Peak localization of sparsely sampled luminance patterns is based on interpolated 3D surface representation

Journal Article


Objects in the world are typically defined by contours and local features separated by extended featureless regions. Sparsely

sampled profiles were therefore used to evaluate the cues involved in localizing objects defined by such separated features (as opposed

to typical Vernier acuity or other line-based localization tasks). Objects, in the form of Gaussian blobs, were defined at the

sample positions by luminance cues, binocular disparity cues or both together. Remarkably, the luminance information in the

sampled profiles was unable to support localization for objects requiring interpolation when the perceived depth from the luminance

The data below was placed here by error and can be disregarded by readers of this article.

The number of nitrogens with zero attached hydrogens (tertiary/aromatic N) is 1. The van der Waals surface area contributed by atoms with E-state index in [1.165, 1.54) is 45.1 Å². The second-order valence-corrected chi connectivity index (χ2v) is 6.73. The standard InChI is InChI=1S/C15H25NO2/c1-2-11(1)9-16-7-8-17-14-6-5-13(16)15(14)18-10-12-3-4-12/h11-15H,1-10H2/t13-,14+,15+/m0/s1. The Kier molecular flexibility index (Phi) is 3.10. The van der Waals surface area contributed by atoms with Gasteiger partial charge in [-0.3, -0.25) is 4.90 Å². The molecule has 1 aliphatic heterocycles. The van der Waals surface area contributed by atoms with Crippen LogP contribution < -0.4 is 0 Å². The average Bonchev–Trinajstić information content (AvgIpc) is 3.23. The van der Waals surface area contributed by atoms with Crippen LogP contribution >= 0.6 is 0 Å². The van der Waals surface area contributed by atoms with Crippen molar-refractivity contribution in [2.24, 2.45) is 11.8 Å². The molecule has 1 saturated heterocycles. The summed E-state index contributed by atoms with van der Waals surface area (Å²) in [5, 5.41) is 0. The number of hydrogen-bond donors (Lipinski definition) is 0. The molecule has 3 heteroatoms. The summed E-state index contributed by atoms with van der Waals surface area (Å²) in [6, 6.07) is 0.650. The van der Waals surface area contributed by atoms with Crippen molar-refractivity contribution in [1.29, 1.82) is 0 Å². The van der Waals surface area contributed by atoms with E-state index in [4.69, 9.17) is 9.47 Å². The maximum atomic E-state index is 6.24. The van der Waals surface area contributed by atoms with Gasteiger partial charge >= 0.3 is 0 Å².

cue was cancelled by a disparity cue. Disparity cues, on the other hand, improved localization substantially over that for luminance

cues alone. These data indicate that it is only through the interpolated depth representation that the position of the sampled object

can be recognized. The dominance of a depth representation in the performance of such tasks shows that the depth information is

not just an overlay to the 2D sketch of the positional information, but a core process that must be completed before the position of

the object can be recognized.


Vision research



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